Smoking reduction, and especially smoking cessation, were shown to be associated with lowering cancer risks in a population-based study. Results of the study were published in the journal Cancer.

The study was based on records from the National Health Insurance Service in South Korea, which serves 97% of the nation’s population. It included information from current smokers aged 40 and older who participated in consecutive biennial health examinations in 2009 and 2011. Participants were followed from 1 year after the last screening until December 31, 2018. Persons with certain health conditions or incomplete information were excluded from analysis.

The study analyzed smoking behavior based on responses to a self-administered questionnaire. Participants were categorized according to daily smoking-related behaviors at each health examination. In 2009, those participants who smoked were categorized as light smokers (fewer than 10 cigarettes), moderate smokers (10 to 19 cigarettes per day), and heavy smokers (20 or more cigarettes per day).


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Based on responses to the questionnaire at the 2011 examination, those participants were categorized as quitters (stopped smoking between the 2 examinations), reducers I (reduced smoking by 50% or more without quitting), reducers II (reduced smoking by 20% to 50% without quitting), sustainers (smoking habits varied by less than 20%), and increasers (an increase of 20% or more). The study endpoint was newly diagnosed cancer, excluding thyroid cancer.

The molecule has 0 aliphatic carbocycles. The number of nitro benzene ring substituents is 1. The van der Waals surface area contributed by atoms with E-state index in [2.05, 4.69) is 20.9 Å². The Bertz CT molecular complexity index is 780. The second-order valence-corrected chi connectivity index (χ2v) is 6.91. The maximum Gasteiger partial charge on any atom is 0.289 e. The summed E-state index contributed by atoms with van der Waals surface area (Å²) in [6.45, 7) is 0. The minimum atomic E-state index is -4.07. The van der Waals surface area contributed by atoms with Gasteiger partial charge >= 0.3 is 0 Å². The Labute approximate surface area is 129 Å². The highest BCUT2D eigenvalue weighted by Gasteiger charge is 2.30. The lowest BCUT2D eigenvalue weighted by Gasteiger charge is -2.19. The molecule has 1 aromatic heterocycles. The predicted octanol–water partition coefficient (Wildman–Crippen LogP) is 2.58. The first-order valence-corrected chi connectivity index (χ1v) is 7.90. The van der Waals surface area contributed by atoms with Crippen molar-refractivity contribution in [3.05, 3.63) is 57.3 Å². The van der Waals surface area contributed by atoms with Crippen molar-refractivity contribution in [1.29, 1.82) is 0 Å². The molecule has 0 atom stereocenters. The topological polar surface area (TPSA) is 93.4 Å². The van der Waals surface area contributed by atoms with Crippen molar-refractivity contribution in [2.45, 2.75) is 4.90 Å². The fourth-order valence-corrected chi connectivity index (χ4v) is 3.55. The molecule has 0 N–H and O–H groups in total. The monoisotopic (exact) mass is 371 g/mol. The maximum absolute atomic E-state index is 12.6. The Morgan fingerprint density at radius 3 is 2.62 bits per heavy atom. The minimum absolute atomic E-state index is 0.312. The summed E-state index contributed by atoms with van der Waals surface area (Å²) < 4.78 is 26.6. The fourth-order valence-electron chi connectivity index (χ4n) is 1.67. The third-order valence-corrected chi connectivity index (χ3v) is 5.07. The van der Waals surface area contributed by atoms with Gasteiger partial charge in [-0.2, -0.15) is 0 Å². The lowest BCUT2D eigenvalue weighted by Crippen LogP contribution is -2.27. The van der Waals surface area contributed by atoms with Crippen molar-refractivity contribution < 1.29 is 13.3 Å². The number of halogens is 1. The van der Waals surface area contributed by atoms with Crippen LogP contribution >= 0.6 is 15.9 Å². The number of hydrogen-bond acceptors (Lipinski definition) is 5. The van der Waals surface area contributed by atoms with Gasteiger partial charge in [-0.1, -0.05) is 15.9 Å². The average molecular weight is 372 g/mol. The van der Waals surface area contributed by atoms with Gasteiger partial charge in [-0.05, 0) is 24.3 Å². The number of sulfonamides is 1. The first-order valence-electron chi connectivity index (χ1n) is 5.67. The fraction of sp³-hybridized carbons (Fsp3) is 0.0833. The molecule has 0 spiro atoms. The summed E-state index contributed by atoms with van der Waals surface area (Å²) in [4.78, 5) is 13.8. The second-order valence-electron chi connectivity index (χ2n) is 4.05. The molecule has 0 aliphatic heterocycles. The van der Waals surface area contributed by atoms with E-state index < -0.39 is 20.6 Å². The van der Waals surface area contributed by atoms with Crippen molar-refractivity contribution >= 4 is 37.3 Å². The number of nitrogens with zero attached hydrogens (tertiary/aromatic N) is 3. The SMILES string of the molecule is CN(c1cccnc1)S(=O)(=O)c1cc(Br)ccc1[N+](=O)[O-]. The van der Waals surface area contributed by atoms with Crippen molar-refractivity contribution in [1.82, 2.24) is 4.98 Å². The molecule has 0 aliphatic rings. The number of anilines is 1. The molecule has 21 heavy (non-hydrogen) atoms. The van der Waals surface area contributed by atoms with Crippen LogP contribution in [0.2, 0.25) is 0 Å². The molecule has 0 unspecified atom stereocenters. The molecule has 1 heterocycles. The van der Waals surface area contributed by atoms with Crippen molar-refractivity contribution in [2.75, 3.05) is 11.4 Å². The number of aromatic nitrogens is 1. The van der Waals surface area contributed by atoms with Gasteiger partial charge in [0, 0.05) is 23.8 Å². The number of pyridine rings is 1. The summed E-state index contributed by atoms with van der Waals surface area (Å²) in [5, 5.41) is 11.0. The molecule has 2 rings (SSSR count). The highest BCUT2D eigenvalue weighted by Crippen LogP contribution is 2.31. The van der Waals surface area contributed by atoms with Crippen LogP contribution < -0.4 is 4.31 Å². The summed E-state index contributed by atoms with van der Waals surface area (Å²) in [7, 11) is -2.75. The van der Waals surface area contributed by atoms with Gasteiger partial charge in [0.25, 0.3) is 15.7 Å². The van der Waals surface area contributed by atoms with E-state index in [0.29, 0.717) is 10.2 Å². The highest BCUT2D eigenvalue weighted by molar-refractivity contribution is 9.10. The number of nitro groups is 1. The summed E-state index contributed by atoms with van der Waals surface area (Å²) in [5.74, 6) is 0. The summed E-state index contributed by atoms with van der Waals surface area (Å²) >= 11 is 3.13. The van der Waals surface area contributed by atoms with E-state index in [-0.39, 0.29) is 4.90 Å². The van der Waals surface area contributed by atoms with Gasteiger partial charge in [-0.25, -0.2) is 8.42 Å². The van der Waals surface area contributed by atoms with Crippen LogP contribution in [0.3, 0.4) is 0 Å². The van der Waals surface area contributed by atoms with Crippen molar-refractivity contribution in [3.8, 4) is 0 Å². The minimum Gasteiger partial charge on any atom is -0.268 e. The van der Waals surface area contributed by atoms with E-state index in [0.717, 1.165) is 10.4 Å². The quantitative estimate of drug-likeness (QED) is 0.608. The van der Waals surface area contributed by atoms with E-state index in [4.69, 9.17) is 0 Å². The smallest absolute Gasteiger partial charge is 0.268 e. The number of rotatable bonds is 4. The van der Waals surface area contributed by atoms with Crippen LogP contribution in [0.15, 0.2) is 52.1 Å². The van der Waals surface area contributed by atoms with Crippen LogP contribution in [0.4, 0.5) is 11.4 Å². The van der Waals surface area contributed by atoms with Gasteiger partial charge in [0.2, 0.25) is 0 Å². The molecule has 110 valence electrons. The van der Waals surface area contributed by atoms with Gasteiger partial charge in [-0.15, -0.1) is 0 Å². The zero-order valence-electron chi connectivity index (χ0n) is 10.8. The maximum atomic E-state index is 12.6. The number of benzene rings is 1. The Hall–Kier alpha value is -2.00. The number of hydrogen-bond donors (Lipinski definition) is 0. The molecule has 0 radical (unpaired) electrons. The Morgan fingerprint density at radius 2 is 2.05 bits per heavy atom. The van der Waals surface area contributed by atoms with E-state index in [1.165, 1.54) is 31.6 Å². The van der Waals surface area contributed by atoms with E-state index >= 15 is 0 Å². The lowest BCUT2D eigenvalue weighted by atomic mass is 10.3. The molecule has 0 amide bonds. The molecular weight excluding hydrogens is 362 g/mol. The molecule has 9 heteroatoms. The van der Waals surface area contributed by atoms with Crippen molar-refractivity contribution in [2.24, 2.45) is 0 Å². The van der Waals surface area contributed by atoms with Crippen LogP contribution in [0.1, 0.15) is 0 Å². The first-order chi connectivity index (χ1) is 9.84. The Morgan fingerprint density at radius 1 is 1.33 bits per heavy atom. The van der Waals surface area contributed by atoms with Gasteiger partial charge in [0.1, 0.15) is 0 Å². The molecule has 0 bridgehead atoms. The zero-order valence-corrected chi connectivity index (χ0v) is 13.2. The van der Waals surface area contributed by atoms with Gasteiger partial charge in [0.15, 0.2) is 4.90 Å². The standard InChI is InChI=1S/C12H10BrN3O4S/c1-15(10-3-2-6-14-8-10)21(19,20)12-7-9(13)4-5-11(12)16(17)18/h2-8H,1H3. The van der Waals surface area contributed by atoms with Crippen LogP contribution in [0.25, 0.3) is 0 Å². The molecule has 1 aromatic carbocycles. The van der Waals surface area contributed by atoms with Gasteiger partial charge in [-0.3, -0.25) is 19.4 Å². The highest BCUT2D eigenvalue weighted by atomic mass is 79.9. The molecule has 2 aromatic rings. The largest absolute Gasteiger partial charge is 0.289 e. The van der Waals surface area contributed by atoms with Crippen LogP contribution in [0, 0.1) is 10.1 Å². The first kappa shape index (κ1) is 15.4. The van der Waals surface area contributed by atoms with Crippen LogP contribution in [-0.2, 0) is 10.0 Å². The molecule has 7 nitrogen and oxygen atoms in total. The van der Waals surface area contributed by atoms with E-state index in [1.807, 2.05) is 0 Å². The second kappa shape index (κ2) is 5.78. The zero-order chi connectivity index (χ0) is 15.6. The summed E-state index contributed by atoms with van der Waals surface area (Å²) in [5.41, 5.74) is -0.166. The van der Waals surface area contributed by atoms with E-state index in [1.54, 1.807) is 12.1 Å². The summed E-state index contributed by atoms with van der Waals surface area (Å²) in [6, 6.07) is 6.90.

A total of 893,582 participants were included in the analysis. Between 2009 and 2011, 20.6% of participants had quit smoking; 7.3% were categorized as reducers I, 11.6% as reducers II, 45.7% as sustainers, and 14.8% as increasers.

Using sustainers as the reference group, participants who quit smoking experienced the lowest risk of cancers overall (adjusted hazard ratio [aHR], 0.94; 95% CI, 0.92-0.96), as well as the lowest risks of smoking-related cancers (aHR, 0.91; 95% CI, 0.89-0.93) and lung cancer (aHR, 0.79; 95% CI, 0.76-0.83).

Participants in the reducers I category also reportedly showed decreased risks of cancers overall (aHR, 0.96; 95% CI, 0.93-0.99), smoking-related cancers (aHR, 0.95; 95% CI, 0.92-0.99), and lung cancer (aHR, 0.83; 95% CI, 0.77-0.88), relative to sustainers. Participants in the reducers II category also showed reductions in risks compared with sustainers.

A third screening with 682,996 of the participants was conducted in 2013. When evaluating results from the 3 consecutive screenings, participants who shifted from the category of reducer II to reducer I showed a greater reduction in risk of lung cancer (aHR, 0.74; 95% CI, 0.58-0.94), relative to sustainers. Participants who shifted from reducer I to quitter category showed decreased risks in smoking-related cancers (aHR, 0.81; 95% CI, 0.71-0.92) and lung cancer (aHR, 0.66; 95% CI, 0.52-0.84), relative to those who maintained their status as reducer I. Participants who resumed smoking after quitting showed increased risks of smoking-related cancers (aHR, 1.19; 95% CI, 1.06-1.33) and lung cancer (aHR, 1.48; 95% CI, 1.21-1.80), relative to participants who continued to abstain from smoking.

“These findings suggest that although smoking reduction has substantial benefit for cancer prevention, especially for those who cannot quit, smoking cessation should be encouraged whenever possible, and quitters should be carefully monitored to ensure that they do not resume smoking,” the investigators concluded.

Reference

Yoo JE, Han K, Shin DW, et al. Effect of smoking reduction, cessation, and resumption on cancer risk: a nationwide cohort study. Cancer. Published online March 17, 2022. doi:10.1002/cncr.34172